Alice Denyer, a PhD student from the Royal Veterinary College, has won an International Canine Health Award - the 2018 Postgraduate Student Inspiration Award. This is in recognition of her research into the genetic differences between individual dog breeds that are susceptible to pancreatic diseases such as diabetes. Understanding the genetic causes of different forms of diabetes and pancreatic tumours will have a profound impact on dog welfare by speeding up the development of new diagnostic and therapeutic methods.
Alice’s project will investigate the differences between Samoyeds which have a high prevalence of diabetes, and Boxers which have a tendency to develop a specific type of tumour affecting the same cells as diabetes. In the future, Alice hopes she will also be able to look at the genes of other breeds including Tibetan and Cairn Terriers. It is hoped that Alice’s project may pave the way for similar studies to be carried out for other diseases in dogs, through the creation and development of techniques used to investigate canine genetics.
Her work as a practicing vet sparked a particular interest in management of endocrine diseases in her canine patients, and ,most notably, diabetes. In September 2017, Alice began studying for her PhD at the Royal Veterinary College under the supervision of professors Brian Catchpole and Lucy Davison.
The £10,000 funding from these Awards will allow Alice to carry out a detailed analysis of the whole genome in her two selected dog breeds, the Samoyed and the Boxer. She hopes to extend the study to look at the genes that determine the risk of developing pancreatic disease in two other common breeds, the Tibetan and Cairn Terriers.
Alice pictured second from left
After winning the award, Alice commented: “It was very nerve-wracking receiving the award, but it was a great privilege to be up there accepting it. I’m in the early stages of my PhD at the moment but I’m really excited about the potential it has and am really enjoying it. The next step will be to analyse the genetic data, which will take a little bit of time, then depending on what we find we will be looking at some functional studies of those genes. It might be more lab work or collaborating with others, but it will depend on what we find.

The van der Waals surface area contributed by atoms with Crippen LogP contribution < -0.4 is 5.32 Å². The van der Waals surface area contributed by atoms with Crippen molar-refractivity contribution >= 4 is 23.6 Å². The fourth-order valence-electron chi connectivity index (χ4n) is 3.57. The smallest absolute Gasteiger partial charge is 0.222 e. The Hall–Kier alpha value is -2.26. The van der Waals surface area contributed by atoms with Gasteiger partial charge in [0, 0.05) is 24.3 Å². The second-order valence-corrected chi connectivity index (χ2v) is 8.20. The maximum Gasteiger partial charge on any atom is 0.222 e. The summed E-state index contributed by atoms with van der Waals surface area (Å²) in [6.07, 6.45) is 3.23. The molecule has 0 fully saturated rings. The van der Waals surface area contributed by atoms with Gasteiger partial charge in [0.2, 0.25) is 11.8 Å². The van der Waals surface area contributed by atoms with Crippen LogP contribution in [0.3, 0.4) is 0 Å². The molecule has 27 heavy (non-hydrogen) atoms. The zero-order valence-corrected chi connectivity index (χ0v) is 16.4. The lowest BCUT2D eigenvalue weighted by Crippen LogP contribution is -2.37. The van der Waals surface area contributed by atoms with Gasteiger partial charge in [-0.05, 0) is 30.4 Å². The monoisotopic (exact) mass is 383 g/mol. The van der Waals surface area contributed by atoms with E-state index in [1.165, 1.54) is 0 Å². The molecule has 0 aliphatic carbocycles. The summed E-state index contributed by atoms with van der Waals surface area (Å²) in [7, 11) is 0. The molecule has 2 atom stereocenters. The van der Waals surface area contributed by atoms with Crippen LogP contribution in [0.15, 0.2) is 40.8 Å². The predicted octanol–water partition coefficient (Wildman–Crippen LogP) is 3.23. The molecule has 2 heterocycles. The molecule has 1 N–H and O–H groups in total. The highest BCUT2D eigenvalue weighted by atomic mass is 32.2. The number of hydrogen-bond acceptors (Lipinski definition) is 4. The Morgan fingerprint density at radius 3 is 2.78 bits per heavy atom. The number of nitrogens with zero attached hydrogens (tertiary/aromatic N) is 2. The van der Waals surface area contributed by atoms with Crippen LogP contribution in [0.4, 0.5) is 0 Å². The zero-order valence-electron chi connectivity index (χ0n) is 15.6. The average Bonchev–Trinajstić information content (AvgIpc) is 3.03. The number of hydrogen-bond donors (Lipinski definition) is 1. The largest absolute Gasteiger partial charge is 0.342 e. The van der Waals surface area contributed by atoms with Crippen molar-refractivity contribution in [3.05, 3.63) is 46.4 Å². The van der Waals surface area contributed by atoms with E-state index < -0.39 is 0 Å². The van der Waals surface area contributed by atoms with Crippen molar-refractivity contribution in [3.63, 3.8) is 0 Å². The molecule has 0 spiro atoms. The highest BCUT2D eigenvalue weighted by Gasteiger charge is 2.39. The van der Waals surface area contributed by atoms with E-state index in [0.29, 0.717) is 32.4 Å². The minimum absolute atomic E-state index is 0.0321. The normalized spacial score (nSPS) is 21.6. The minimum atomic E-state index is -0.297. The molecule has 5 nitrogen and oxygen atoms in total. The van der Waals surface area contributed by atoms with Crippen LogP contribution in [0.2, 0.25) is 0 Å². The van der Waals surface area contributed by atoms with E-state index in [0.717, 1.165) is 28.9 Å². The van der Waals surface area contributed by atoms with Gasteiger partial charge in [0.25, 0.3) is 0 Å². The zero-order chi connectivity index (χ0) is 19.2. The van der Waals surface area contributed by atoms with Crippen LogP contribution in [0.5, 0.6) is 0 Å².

“The funding from this award will allow us to include other breeds in the project – the genome sequencing which is involved in the project is quite expensive, so we have been quite limited in the number of dogs that can be involved in the study. Having the extra funding will enable more dog breeds to be included which is great.”
Notes to Editors
For more information please contact: Uche Graves or Alex Cassells / Press Line: 0800 368 9520
About the Royal Veterinary College
The Royal Veterinary College (RVC) is the UK's largest and longest established independent veterinary school, and is a constituent College of the federation of the University of London.
The RVC offers undergraduate, postgraduate and CPD programmes in veterinary medicine, veterinary nursing and biological sciences, being ranked third worldwide for veterinary medicine and in the top 10 universities nationally for biosciences degrees.
It is currently the only veterinary school in the world to hold full accreditation from AVMA, EAEVE, RCVS and AVBC.
In 2017, the RVC received a Gold award from the Teaching Excellence Framework (TEF) – the highest rating a university can receive.
A research-led institution, in the most recent Research Excellence Framework (REF2014) the RVC was ranked as the top vet school in the Agriculture, Veterinary and Food Science unit of assessment, with 79% of submitted academics producing world-class or internationally excellent research.
The RVC also provides animal owners and the veterinary profession with access to expert veterinary care and advice through its teaching hospitals; the Beaumont Sainsbury Animal Hospital in central London, the Queen Mother Hospital for Animals (Europe's largest small animal referral centre), the Equine Referral Hospital, and the Farm Animal Clinical Centre located at the Hertfordshire campus.